“Chic Shock Baroque”: this is the motto of the project for the renovation of the Altstadthotel Weisses Kreuz in Innsbruck, enlivened by intense colors and precious details

A place full of history, a zone of transit for famous travelers: in 1789, for example, the very young Wolfgang Amadeus Mozart slept here. We’re talking about the Altstadthotel Weisses Kreuz in Innsbruck, located inside a solemn palace dating back to about 1460, which has been transformed many times over the centuries. In its architecture, individual periods of time intersect to generate a symbiotic urban morphology. This architectural gem has been renovated in a project by the studio noa*: a real challenge of conservation of heritage. The project also includes the addition of one level, at the top, for 48 new guestrooms and suites.

The building, in the city center, stands out for its portico, perfectly inserted in the historical fabric, with a narrow form that develops lengthwise inside. Upon entry, guests walk down a long corridor leading to the elevators, interrupted by reflecting dividers. “They have a dual function: guests can see themselves, while the reflecting surfaces of the walls and ceilings dissolve the boundaries of the room, and the architecture becomes immaterial. For visitors, the entrance thus becomes a sort of gateway to a new temporal dimension,” say the architects of noa*. The elevator leads directly to the reception area on the very new sixth floor: here the gaze is captured by a 13-meter table made to measure in brass with Baroque ornaments, which stands out on the smoked oak floor, wrapped by warm walls in blue tones.

A corner that becomes the fulcrum of all activities: from welcoming guests to breakfast and bar service, creating an evocative evening venue that is also open to the public. In the attic, also with dominant tones of blue, various lounge areas with eccentric armchairs and Gatsby-style lighting create a harmonious mixture, enlivened by accents of pale pink and ochre yellow that go nicely with the brass. This is where the guiding motto of the project, “Chic Shock Baroque,” is at its best: everything, down to the technical details, has been carefully coordinated in chromatic harmony, accompanied by bow windows for a breathtaking view of the surrounding panorama. Uniqueness is everywhere in this original hotel.

As on the first floor, expanded with six new lodgings, where all the rooms have terraces with glass shelters, to provide ample outdoor spaces; the high point is reached in the room with a 'super-patio,' organized in jungle style. The second floor, on the other hand, contains the Mozart Suite, where the great composer once stayed: “It is enlivened by an outburst of red and gold, with pompous features. As a tribute to the playful side of Mozart, the room is enhanced by a billiards table, a true attraction inside the space,” the designers explain.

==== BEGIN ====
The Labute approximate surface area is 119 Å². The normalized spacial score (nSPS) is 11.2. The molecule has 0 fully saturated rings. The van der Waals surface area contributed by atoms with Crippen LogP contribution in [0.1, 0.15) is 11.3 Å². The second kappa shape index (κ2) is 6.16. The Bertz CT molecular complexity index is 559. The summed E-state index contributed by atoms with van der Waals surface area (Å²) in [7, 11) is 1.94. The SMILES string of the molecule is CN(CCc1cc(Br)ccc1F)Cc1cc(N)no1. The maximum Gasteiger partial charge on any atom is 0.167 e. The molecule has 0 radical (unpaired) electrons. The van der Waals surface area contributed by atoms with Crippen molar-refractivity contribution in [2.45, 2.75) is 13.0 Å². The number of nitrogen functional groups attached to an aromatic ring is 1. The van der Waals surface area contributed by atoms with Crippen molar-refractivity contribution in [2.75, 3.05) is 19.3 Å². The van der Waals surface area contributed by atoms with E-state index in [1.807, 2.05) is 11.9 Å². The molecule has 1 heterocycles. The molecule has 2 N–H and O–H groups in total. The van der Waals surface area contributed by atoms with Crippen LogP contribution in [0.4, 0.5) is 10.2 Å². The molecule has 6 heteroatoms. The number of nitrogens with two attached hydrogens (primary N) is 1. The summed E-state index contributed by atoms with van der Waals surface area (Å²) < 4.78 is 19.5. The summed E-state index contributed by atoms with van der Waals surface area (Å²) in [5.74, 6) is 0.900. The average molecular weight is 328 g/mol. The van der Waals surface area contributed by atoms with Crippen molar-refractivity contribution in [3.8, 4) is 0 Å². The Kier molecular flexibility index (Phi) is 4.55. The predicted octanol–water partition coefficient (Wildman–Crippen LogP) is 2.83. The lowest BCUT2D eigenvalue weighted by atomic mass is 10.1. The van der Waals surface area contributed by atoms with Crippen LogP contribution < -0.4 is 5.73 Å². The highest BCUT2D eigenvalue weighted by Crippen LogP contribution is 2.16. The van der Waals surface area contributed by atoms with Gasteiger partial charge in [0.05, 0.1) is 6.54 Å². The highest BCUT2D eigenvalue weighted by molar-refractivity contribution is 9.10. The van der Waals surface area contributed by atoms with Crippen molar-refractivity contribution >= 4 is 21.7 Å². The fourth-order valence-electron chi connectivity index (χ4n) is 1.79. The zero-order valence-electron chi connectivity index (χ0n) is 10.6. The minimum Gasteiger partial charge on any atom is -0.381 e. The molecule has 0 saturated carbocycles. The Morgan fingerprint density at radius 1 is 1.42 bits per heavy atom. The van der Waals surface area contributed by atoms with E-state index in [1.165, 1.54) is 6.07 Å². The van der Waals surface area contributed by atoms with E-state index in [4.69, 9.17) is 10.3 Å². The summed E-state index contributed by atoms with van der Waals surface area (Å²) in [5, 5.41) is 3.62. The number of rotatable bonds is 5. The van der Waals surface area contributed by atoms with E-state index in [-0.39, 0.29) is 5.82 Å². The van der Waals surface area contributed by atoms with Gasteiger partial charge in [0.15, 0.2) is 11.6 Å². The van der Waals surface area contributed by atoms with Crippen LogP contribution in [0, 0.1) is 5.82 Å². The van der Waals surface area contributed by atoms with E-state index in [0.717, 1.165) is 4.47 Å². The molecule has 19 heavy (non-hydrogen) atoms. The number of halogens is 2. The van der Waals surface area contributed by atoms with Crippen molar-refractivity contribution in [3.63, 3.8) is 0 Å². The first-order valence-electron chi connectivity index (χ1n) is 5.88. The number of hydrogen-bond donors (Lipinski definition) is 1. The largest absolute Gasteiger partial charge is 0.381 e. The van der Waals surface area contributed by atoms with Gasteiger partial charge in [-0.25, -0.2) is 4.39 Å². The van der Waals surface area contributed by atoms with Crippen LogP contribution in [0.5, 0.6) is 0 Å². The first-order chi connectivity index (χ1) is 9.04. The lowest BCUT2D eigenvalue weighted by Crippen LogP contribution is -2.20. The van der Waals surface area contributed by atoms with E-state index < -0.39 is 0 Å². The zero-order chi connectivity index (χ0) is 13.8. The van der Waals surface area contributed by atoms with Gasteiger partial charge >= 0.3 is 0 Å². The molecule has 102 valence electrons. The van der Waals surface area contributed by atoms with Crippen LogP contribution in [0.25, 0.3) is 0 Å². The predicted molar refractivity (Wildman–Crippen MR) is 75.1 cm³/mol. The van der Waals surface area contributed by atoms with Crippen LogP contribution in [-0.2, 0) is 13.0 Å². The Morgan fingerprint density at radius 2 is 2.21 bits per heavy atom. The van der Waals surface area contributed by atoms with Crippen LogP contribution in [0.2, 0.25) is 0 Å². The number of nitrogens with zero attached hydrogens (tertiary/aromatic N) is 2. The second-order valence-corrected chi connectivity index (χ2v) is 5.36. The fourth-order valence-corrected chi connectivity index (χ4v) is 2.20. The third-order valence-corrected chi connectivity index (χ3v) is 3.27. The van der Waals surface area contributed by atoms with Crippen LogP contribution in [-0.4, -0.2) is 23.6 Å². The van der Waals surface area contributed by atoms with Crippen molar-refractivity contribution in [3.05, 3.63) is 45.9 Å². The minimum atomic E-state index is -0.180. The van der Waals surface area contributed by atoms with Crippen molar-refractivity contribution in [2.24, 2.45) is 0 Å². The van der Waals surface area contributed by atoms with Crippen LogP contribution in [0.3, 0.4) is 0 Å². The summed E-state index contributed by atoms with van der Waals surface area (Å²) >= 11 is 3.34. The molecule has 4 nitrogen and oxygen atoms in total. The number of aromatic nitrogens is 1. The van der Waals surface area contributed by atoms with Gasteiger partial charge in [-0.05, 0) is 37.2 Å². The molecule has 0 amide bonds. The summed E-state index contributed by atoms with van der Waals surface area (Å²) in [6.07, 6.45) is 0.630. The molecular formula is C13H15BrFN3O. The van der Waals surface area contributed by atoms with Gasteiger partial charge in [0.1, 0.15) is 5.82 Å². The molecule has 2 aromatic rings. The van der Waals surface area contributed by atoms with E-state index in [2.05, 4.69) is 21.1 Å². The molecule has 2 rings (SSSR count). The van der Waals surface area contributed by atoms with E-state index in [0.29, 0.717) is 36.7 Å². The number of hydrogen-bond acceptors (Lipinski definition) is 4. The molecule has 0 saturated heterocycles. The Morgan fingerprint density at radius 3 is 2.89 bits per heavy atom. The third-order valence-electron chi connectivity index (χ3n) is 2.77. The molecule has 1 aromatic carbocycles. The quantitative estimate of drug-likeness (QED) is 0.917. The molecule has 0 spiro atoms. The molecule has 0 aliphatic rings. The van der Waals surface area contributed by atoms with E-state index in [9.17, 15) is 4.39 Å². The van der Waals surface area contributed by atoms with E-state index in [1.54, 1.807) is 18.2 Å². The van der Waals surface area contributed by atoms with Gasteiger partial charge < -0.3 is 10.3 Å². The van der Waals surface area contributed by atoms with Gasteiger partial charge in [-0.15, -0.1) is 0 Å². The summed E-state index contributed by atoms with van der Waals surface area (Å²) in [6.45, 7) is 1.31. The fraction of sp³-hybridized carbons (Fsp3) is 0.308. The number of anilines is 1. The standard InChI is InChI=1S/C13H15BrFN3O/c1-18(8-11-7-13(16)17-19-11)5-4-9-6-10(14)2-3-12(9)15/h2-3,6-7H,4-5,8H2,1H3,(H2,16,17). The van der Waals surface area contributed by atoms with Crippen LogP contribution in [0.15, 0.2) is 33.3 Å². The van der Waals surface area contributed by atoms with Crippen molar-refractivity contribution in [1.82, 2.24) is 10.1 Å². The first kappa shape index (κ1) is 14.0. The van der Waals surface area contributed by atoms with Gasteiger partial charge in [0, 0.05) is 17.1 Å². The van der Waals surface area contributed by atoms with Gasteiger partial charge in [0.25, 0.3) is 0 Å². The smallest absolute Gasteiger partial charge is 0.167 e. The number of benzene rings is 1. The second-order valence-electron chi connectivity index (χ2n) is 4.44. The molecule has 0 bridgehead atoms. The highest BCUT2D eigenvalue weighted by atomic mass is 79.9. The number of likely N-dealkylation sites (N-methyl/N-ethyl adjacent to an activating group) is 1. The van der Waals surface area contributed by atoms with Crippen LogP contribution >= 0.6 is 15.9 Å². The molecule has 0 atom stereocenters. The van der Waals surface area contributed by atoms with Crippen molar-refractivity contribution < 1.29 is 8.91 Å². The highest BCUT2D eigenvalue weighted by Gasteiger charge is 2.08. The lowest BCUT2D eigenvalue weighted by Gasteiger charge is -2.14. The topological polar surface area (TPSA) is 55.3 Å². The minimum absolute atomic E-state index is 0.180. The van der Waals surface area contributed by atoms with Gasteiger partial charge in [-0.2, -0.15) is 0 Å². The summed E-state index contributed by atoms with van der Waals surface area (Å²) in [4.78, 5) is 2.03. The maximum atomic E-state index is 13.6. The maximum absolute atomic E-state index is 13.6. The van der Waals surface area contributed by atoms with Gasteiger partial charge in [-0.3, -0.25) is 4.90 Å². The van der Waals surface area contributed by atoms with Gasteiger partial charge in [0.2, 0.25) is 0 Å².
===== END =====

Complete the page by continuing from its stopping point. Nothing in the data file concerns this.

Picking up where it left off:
The floors for the new guestrooms and suites have Gothic ceilings, arches and spaces of different heights: an irregular structure restored to harmony by the intervention of studio noa*. The rooms look towards the historical center of Innsbruck, or onto the internal courtyard: the latter units have a patio or balcony for private relaxation. Natural light is convened to the rooms in the central part, without windows, thanks to a light well inserted by the architects from the first to the sixth floor, featuring small private terraces with plants. The interior design of the guestrooms complies with a chromatic code to identify the room types: for example, the dark blue rooms have a balcony, the green rooms have a terrace on the lightwell, while the gray rooms are double.

These shadings are replicated in the surfaces of the walls and floors, the furnishings and the drapes. The Baroque style is also referenced in the details: the leg of a washstand, a chest of drawers, or period photographs to complete the settings, showing sumptuously attired ladies to link back to the theme of Chic Shock Baroque. There are plenty of curiosities and theatrical surprises in this hotel, including a room on the third floor that has been left unfinished, known as the ‘broom closet,’ where the walls left without plaster make room for a racket autographed by a famous Wimbledon champion. This space has an indefinite style, and it is unique. It emanates such charm that for visitors to this facility, it becomes one of the attractions to be seen at all costs.

Progetto di noa* network of architecture - Foto di Alex Filz